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Sometimes You Should Settle for Something You Will Wear

Sheer is in, and nothing is more elegant than a sheer knit. My eye was immediately drawn to Marshmallow by Julia Frank, from the back cover of the Spring/Summer Rowan Magazine 53.

It's made with my favorite kid mohair/silk yarn, Rowan Kidsilk Haze. This yarn has a cult following, you know. There are over 36K projects with Kidsilk Haze on Ravelry alone!

It's addictiveness and cost have earned it the name "Cracksilk Haze". I concur.

Here is discontinued color Violetta (why oh why?), reflecting the incredible palette available. (photo courtesy of Espresso345 on Ravelry)

So, get this. Kidsilk Haze may be expensive, but this pattern makes an entire sweater with only THREE balls for sizes 32-42... wow. The i-cord embellishment only needs one ball of Rowan Handknit Cotton, but really, you could use anything you had in your stash.

Now, I complain about Rowan patterns all the time for being 'stuck' in the old times. Seamless, circular knitting is pretty rare, so imagine my delight when I saw that this was knitted in-the-round!

Ok, I love seams. I do. They stabilize a garment and make it easy to adjust for fit. However, seams are not ideal for sheer knits, and I'm very pleased that Rowan agrees with me. Seams will pull at the extreme lightweight fabric, and will look quite messy from the sewing.

I went a step further and modified the pattern for seamless set-in sleeves, which are picked-up from the armhole and knitted downwards. This is a most fabulous technique I learned from Samantha Kirby and her Emanating Sweater pattern. This formula is excellent for slim upper arms and a gorgeous negative ease fit. Play with other formulas for a bigger upper sleeve.

Here is the general formula I use:  

  1. Starting at the underarm, pick up every other stitch around the armhole = X sts.  Mark the shoulder seam stitch.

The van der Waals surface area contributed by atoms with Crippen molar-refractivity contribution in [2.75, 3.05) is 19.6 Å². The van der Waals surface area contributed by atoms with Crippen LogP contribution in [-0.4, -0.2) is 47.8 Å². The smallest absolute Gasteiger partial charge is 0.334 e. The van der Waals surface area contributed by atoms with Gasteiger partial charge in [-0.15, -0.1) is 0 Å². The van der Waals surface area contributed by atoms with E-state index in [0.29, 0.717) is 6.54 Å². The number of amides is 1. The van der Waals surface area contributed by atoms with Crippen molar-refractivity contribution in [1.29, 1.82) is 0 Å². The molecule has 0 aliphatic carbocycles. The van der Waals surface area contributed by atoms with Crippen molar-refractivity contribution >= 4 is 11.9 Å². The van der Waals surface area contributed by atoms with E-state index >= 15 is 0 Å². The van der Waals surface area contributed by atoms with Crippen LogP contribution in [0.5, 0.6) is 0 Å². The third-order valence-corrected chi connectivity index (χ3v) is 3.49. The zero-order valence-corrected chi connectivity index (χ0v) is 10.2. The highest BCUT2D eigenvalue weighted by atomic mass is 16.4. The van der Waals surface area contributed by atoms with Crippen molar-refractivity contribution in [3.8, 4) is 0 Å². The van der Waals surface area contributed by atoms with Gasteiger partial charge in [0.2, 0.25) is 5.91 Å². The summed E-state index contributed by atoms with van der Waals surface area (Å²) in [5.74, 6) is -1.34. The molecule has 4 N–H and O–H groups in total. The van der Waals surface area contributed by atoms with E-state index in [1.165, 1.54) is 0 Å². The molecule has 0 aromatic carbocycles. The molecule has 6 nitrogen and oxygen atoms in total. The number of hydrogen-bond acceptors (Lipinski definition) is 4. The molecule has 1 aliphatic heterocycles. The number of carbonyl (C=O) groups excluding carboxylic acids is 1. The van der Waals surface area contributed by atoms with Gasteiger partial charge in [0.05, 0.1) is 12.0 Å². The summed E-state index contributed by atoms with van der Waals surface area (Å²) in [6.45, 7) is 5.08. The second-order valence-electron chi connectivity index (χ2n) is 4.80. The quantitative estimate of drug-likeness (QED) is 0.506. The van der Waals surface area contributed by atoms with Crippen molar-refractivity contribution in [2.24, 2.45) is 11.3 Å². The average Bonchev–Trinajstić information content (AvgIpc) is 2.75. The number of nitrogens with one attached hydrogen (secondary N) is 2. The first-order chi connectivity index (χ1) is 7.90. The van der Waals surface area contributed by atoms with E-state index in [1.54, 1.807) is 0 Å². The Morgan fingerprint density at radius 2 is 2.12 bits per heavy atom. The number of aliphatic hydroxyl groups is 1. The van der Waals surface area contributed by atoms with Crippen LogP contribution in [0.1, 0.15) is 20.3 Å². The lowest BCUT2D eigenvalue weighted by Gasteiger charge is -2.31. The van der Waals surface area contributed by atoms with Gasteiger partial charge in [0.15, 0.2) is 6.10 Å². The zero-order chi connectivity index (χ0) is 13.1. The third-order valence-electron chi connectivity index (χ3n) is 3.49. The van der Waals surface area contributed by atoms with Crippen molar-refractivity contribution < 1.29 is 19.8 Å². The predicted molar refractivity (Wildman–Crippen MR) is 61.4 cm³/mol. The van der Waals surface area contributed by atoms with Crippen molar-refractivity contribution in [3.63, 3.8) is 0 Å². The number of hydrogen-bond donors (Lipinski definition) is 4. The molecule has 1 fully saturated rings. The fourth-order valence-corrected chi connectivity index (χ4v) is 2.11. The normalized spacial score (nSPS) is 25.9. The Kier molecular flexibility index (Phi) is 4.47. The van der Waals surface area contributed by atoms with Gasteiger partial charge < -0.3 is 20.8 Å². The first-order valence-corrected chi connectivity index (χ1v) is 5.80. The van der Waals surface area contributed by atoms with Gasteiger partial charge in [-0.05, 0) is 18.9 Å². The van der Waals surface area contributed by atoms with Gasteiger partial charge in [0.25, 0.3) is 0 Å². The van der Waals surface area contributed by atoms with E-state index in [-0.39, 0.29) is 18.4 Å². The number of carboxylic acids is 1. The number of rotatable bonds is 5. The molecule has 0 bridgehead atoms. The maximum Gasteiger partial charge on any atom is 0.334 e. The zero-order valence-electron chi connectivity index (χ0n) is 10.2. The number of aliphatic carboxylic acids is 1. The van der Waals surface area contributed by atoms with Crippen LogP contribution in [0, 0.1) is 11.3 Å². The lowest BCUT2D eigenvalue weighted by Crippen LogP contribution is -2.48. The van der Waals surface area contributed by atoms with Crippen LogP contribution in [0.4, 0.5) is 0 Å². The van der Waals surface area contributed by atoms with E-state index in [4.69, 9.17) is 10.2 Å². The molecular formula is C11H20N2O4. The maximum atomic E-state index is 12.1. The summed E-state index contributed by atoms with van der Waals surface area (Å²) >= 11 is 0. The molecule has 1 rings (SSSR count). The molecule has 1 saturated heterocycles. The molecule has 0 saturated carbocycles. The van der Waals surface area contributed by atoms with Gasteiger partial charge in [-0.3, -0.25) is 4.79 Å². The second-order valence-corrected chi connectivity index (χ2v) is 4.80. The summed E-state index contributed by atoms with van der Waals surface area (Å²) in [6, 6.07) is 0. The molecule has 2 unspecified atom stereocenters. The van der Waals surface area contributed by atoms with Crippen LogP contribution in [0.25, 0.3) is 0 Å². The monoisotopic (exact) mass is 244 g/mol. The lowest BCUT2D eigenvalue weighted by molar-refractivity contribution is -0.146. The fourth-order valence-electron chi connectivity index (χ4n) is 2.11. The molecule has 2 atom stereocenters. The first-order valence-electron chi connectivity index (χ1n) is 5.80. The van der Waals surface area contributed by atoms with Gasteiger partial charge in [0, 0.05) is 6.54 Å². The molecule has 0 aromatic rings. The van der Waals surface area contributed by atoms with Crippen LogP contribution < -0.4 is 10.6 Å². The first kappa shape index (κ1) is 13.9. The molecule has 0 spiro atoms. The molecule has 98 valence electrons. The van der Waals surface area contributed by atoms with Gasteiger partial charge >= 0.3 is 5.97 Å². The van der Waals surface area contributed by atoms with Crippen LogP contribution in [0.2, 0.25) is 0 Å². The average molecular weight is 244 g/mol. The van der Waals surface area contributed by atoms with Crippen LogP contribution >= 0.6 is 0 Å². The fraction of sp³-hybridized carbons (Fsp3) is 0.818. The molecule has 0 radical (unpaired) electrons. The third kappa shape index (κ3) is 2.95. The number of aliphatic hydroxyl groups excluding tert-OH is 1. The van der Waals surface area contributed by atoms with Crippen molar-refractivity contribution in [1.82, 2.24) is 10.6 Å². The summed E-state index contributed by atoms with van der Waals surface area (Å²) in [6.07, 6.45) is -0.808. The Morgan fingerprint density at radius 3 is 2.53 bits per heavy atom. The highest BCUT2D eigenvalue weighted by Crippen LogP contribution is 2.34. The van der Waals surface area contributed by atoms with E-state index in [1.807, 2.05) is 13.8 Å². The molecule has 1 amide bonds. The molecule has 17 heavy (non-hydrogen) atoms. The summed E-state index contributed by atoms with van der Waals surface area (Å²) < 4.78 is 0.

2. Knit to X / 2 sts (shoulder seam), then knit X / 14 (or there abouts).
  3. Wrap the next stitch and turn.
  4. Purl to shoulder seam, then purl X / 14.
  5. Wrap the next stitch and turn.
  6. Knit to wrap, picking it up.
  7. Wrap the next stitch and turn.
  8. Purl to wrap, picking it up.
  9. Wrap the next stitch and turn.
  10. Repeat Rows 6-9 until you reach the very beginning of the underarm shaping slope.  If you continue to short row until the underarm, you will get a strange pouch.  (To be more specific, from the bottom-up, an armhole binds off some stitches, then has several rows of decreases before continuing straight with no more decreases.  Only short row the 'straight' portion of the armhole, not the decreases.)

A concrete example: If you pick up 70 stitches, knit to 35 sts (shoulder seam), then knit 5 more stitches (70/14) before starting to short row.

It looks really lovely, almost like a special 'fashioned decrease'.  Even my husband (who didn't know about what I did) remarked on how excellent the stitching looked around the armholes.

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For the i-cord embellishment, I played with Rowan Softknit Cotton. This is a buttery-soft 'chainette' yarn made of 92% cotton and 8% nylon and is machine-washable. I would love to make an actual garment out of this stuff, it is a gem of a yarn to knit. My only concern is how it will wear and tear. It's very very soft you see, and I can see an aura developing.